Poetry Sunday: The Road Not Taken by Robert Frost
I know I have featured this poem here before, but it has been several years ago, so maybe I can be forgiven for putting it out there once again. It is one of Robert Frost's most famous poems. It is a poem that anyone who has ever had to choose between courses of action in life - in other words, everyone - can easily relate to. What to do when faced with two choices each of which seems "just as fair" as the other? How does one choose? And will we at some point in the future recall those "two roads" and wonder if we traveled the right one?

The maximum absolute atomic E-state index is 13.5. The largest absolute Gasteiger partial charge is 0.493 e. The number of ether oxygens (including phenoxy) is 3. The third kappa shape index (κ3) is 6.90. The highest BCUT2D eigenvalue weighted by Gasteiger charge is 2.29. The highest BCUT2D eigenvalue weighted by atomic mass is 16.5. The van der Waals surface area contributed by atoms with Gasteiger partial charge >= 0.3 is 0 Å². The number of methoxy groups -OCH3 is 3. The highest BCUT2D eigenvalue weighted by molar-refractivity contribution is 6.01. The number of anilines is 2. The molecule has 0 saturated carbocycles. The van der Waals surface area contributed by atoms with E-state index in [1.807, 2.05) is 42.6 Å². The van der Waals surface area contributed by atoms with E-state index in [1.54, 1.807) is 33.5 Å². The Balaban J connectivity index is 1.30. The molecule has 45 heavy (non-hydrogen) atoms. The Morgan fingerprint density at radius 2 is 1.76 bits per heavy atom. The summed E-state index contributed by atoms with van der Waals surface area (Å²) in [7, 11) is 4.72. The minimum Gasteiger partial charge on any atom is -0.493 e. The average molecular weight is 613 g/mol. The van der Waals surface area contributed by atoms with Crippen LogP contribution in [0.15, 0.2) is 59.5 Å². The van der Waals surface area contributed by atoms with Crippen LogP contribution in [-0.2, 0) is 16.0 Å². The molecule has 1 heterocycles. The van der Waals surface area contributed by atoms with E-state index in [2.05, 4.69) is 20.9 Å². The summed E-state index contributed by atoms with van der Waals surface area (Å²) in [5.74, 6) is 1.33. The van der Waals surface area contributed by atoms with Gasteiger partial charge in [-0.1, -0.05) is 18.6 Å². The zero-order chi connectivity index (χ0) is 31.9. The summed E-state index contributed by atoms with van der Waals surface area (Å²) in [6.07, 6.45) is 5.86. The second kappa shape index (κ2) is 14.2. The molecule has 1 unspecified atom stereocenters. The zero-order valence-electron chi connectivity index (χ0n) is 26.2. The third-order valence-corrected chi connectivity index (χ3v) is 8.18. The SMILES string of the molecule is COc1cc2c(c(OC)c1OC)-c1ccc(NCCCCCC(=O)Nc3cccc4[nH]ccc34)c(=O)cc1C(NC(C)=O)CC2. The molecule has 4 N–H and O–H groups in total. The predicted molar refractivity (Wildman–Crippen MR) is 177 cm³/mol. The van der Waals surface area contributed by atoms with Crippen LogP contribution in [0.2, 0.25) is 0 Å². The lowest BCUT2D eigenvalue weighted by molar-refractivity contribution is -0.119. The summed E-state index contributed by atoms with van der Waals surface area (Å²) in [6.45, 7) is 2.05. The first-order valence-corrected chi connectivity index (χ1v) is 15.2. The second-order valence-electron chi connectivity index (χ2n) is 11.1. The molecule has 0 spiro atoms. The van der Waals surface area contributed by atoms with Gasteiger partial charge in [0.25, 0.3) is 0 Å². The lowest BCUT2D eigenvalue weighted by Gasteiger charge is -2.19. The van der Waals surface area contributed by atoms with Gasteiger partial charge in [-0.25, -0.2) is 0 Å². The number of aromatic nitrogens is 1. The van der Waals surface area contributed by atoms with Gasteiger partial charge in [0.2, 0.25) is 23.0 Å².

The Road Not Taken
by Robert FrostTwo roads diverged in a yellow wood,
And sorry I could not travel both
And be one traveler, long I stood
And looked down one as far as I could
To where it bent in the undergrowth;
Then took the other, as just as fair,
And having perhaps the better claim,
Because it was grassy and wanted wear;
Though as for that the passing there
Had worn them really about the same,
And both that morning equally lay
In leaves no step had trodden black.
Oh, I kept the first for another day!
Yet knowing how way leads on to way,
I doubted if I should ever come back.
I shall be telling this with a sigh
Somewhere ages and ages hence:
Two roads diverged in a wood, and I—
I took the one less traveled by,
And that has made all the difference.